Caching Territory and Cache Hide Review
This topic is cross-posted, I hope you don't mind, but after writing it in another thread I felt that it was good info for all geocachers, and so am posting it here!
The basic question, paraphrased, was "Where is your geocaching turf?"
Great question, and one that I will chime in on because it is one of the most common issues that arise in new cache listings.
Geocachers get their new listings held up almost daily over this issue!
[FlameGuard On] Herein the word 'you' is easier to type than 'the geocacher involved' so I am not using 'you' to address the OP (Original Poster) or you the reader directly, but the whole community of geocachers. Further, I am not particularly politically correct, so though I value and appreciate the women of geocaching I use "him" rather than dance around the him/her/he/she/them gender thing in my writings![/FlameGuard]
Where you normally geocache, the area that might be called your 'turf', is relevant to me only in the context of my ability to spot vacation and 'throwaway' caches... those that are too far off of your beaten path to realistically believe that you will maintain them.
You would not believe the number of proposed new listings submitted where it is obvious that the hider was driving down some highway far from home, sees an interesting tree and thinks "Hey, I have a microcache in my briefcase, I believe I'll throw 'er under that tree!" He'll get home, list it, and forget it. It becomes GeoTrash after the first couple of months, as he has no intention of ever going back to look at it.
Now, I am all about helping geocachers get their hides listed.
I am a Volunteer Reviewer for no other purpose.
Sure I apply and enforce Groundspeak's Cache Listing Rules and Guidelines, but I represent and work for geocachers.
If there is room for flexibility or discretion in the application of the Guidelines I will almost always exercise it to the benefit of the geocacher.
I will go to great lengths to work with any geocacher to help them configure a cache so that it is listable.
A vibrant, healthy, happy and growing geocaching community is my only pay or reward.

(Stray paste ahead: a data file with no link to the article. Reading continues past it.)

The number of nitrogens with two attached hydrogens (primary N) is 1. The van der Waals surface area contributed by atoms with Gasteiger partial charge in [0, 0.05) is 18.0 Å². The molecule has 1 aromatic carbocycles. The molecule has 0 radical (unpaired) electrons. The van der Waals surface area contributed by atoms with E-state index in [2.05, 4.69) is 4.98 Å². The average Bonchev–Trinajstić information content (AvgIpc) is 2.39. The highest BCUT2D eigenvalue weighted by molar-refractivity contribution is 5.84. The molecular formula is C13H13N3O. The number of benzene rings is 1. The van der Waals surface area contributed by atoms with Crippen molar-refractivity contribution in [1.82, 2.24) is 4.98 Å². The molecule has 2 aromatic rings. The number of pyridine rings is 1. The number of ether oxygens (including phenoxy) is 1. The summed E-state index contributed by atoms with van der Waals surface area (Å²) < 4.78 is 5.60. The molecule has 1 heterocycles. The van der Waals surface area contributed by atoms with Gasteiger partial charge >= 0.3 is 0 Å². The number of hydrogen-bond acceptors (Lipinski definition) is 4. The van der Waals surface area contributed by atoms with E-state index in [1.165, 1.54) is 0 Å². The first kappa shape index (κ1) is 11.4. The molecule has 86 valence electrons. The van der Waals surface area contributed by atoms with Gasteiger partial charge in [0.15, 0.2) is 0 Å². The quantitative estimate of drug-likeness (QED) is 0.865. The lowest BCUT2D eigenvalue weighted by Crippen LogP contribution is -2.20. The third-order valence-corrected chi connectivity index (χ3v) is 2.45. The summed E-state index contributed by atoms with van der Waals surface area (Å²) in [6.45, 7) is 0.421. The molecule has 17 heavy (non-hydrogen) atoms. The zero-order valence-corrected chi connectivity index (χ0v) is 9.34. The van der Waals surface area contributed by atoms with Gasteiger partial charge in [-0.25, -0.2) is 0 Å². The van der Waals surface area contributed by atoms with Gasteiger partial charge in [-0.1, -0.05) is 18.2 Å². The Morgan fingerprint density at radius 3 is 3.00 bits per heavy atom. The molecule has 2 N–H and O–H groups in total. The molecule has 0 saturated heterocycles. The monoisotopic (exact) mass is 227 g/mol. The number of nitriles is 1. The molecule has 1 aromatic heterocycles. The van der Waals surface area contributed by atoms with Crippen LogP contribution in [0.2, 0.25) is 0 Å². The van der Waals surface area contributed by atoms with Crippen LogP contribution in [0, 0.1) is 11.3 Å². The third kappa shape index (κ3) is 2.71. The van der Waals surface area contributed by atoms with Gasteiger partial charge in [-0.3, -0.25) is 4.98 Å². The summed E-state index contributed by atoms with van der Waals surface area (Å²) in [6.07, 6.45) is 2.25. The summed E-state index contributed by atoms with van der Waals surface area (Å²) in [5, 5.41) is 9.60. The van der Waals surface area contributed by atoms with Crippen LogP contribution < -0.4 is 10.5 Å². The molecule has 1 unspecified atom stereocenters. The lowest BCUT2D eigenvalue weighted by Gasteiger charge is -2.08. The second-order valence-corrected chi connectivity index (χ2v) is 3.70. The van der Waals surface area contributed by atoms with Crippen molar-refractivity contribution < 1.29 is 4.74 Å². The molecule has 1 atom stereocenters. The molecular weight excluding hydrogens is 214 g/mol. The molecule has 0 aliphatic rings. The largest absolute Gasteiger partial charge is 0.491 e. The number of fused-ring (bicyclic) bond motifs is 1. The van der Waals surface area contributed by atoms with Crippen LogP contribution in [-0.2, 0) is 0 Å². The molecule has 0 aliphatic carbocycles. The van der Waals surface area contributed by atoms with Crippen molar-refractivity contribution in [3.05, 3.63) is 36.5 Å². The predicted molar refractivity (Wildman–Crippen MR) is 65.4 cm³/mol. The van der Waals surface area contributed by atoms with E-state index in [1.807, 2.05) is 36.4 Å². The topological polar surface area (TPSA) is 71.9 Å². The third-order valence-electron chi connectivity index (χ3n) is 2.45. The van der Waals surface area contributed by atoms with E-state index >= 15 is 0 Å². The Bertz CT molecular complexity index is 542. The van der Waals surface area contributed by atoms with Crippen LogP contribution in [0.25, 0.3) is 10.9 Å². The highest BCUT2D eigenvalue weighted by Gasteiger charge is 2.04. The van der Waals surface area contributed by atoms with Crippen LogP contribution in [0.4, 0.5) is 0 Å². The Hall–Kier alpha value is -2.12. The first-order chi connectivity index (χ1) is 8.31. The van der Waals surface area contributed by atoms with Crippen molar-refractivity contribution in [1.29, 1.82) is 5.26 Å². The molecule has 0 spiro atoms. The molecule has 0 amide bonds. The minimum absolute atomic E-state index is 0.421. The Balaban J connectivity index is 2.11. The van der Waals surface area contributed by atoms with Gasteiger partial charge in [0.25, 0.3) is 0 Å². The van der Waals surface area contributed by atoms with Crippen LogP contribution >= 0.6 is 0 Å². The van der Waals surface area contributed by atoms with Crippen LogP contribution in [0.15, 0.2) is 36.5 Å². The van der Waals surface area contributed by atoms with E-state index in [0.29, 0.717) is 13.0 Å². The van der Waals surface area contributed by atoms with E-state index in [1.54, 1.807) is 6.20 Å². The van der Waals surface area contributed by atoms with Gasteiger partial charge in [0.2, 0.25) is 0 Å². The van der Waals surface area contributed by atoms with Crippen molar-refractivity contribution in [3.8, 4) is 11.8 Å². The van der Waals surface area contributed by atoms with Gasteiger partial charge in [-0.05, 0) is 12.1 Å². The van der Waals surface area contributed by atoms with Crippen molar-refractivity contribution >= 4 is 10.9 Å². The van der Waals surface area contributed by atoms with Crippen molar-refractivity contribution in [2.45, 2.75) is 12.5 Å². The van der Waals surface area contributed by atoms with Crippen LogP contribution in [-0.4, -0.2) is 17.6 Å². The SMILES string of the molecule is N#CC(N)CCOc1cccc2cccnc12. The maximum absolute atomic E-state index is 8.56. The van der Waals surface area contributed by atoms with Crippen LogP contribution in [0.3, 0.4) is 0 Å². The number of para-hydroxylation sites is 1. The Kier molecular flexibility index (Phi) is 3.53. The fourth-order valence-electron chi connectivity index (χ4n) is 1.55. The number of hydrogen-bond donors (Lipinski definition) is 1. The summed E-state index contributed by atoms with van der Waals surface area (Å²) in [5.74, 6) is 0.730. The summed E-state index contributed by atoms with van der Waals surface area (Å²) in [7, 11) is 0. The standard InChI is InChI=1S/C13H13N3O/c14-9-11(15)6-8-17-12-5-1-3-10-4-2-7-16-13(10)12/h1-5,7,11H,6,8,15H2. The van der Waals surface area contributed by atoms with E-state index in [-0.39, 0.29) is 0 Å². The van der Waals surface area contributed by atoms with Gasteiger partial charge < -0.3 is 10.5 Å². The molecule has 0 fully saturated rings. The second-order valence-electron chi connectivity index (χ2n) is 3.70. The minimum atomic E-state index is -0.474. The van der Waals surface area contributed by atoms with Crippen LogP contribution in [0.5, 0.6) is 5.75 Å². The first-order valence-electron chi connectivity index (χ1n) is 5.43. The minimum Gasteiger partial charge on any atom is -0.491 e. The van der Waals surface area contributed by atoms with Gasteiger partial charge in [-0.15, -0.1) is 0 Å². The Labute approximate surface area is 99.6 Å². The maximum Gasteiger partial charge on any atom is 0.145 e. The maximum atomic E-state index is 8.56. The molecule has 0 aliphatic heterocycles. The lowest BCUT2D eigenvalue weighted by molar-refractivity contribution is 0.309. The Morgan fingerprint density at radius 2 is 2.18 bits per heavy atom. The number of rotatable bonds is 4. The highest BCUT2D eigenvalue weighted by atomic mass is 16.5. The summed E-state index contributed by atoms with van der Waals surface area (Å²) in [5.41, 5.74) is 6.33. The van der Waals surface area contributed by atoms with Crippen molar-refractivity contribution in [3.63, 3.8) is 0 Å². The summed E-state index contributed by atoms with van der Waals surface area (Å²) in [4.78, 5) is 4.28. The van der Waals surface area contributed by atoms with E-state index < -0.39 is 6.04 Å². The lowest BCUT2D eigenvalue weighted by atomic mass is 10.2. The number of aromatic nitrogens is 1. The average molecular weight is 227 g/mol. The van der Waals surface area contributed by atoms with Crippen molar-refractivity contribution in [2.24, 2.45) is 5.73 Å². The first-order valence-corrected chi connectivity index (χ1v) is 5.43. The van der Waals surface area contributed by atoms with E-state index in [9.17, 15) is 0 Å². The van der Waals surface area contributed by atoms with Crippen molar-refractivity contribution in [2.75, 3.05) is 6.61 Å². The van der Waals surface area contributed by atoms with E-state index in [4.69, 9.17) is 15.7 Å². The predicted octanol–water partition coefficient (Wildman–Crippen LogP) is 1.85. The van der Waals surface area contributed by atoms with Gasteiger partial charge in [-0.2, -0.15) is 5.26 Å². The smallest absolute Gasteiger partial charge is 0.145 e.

That said, however, I have no desire whatsoever to list a cache like the one above described! Such hides benefit neither the geocaching community nor the listing service that publishes them.
So, knowing something about your turf and travel habits is important to me... and by extension, to you!
Your turf, in my terms, is the area you reside or work in and regularly travel through.
Determining that turf is the reason we ask you to put your home coords in your profile - when you list a cache its distance from your home is one of the things we see and consider.
If it is over 30 miles from your home I will generally inquire as to how often and how quickly you can respond to cache issues.
I know from experience that a 60-mile round trip to change out a wet log is more effort than most geocachers are willing to put into a cache - in which case they don't need to have caches that far away!
If, for example, you are a family man, you have young kids at home, your wife doesn't cache, you've got 0 hides and 30 finds and you work full-time, you can pretty much expect that I will question your ability and dedication to maintaining your new listing on top of a mountain 20 miles away! You're just not likely to have time to go climb that mountain to check on the cache very quickly or often!
On the other hand, if you are retired, are an active cacher with 10 hides and 300 finds and are a participant in your geocaching association's forums, I can better expect that you'll be able and willing to get to that cache in a reasonable timeframe.
Every Reviewer is different, but in most cases my expectation is that you will respond to cache issues within two weeks. That is the maximum time that should elapse between a 'Needs Maintenance' or 'Should Be Archived' note and your going to check on the cache. There are, as in everything, exceptions. If you need an exception just write me! When I don't hear from an owner and two weeks pass after an issue alert I will most likely archive the cache.
This is why we use guidelines instead of rules... geocaching and geocachers need this level of flexibility.
I will also look at the number of caches you've found in the area of your new hide. That's a pretty good indication of the turf you regularly cache - that way when I see you place a new hide way out away from where you normally cache I can pretty much predict that you won't maintain it!